October 9, 2012
What are the most important points for a startup to deliver when pitching? That of course depends on the format of the pitch, the audience, and the judges in the case of a pitch contest. Context is always key.
Distilled Intelligence 2.0, the two-day event where 50 companies compete per day for a total of $100K, takes place this week, and I’d like to share some of the counsel that our team at Fortify.vc provides to the presenting founders. We’ve just completed over 75 practice pitch sessions (100 companies will present) and our advice is based on the following pitch event format:
- Round One – 50 companies, 60 seconds each to deliver their pitch, with a microphone and a displayed logo.
- Round Two – 20 companies, three minutes to deliver their PowerPoint deck on the same stage as Round One.
- Round Three – 10 companies, five minutes each to respond to Q&A with judges.
Imagine being the founder on stage with a microphone in hand, supported only by your logo behind you on a huge screen, a timer in front of you counting down the seconds, and most importantly there are five judges in front of you in an auditorium full of investors. At the end of the day you might be competing with 49 companies for the title, but at the moment it is you vs. the clock.
Round One: Founders have 60 seconds to deliver their pitch and entice the judges to invite them back for Round Two. This first round is a rapid-fire session with no slides and no assistance. When the clock hits 61 seconds, the gong is rung. In this round, every second and every word counts.
Is it possible to cover all facets of a business in 60 seconds? Well, if an auctioneer were to pitch it might be, but the point is to share the highlights, what makes the business shine, and to ensure that the story impactful. I have suggested that founders choose a few of the following topics:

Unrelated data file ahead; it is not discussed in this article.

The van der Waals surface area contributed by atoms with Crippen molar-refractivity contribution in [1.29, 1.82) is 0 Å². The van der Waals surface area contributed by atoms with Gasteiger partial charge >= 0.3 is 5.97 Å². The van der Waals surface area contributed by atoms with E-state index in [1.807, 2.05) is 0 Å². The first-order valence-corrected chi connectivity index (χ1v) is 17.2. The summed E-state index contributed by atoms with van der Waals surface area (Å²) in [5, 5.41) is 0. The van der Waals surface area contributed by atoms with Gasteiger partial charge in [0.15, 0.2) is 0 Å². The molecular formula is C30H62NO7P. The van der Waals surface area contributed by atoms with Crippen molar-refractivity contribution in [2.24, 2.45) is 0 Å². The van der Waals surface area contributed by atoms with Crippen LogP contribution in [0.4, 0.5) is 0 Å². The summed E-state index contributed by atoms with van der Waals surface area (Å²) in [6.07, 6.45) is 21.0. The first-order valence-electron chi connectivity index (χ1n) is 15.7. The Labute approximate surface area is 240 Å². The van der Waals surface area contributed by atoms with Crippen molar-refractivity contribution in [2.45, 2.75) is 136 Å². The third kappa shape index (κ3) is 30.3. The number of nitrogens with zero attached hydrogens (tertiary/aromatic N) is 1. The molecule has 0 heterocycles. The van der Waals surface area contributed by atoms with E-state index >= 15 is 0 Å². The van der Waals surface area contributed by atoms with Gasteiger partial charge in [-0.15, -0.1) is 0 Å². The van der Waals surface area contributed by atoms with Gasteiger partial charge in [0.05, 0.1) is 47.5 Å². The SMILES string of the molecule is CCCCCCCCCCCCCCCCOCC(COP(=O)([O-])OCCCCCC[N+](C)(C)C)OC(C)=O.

- Problem / Solution
Logically, founders deem the team as the most important area of focus, but the traction of the business is equally if not more important. In order to succeed in 60 seconds the delivery must be clear and concise to ensure that the judges are able to comprehend the business. Presenters should work hard to intrigue and entice the judges so that they receive an invitation to the next round. One tip I impress upon each founder is to complete their word-for-word script and commit it to memory as if they were in an Oscar-winning Hollywood production. Memorization through repetition is important and highly recommended. If the pitch is practiced out loud one hundred times, the pitch will be embedded in your brain and the focus will no longer be on what is to be said, but instead on how to make the story pop. Founders should master their pitch so well that the delivery of each word comes with ease. Accentuating the most important elements of the pitch, remembering when to pause for impact, and when to land the powerful punches that will create a favorable and lasting impression. Connecting with the judges through eye contact along with open and positive body language is also critical.
Round Two: At DI 2.0, 20 companies will be selected to present their pitch deck in three minutes. Three minutes is plenty of time to expand on the topics that were not discussed in the 60 second pitch. For DI it is recommended that folks do not repeat the same data points from Round One. However, expanding on the strengths of the team, traction, revenues, etc. is critical for the judges to believe that the business is viable and will succeed. DI judges want to select winners that have a viable business and are led by a team of dedicated founders. The goal of Round Two is to be invited back by the judges so that they can learn more in the Q&A round. The gong is still in effect at this point, at three minutes and one second, you will hear the ring! Save the competitive landscape for the next round (if the judges want to discuss it), as it best to focus time and on your company.
Round Three: Five minutes for Q&A with the same five judges that selected you in the previous two rounds. The top 10 startups from Round Two will be invited back to participate in an open conversation with the judges. In my opinion, the founders should already be prepared for it based on their respective day-to-day operational roles in the business. While the previous two rounds require precise and timely delivery, the Q&A is about connecting through a conversation with the judges. Winners will have it nailed and deliver flawless responses. Other participants will benefit from the additional time and the DI platform from which to network with investors.
As evidence of how pitch competitions can work for a startup beyond the actual event, close to $30 million has been raised by the 55 companies that participated in DI 1.0 in October of 2011.
For more information and to see the 100 companies selected for this year, checkout DistilledIntelligence.com.
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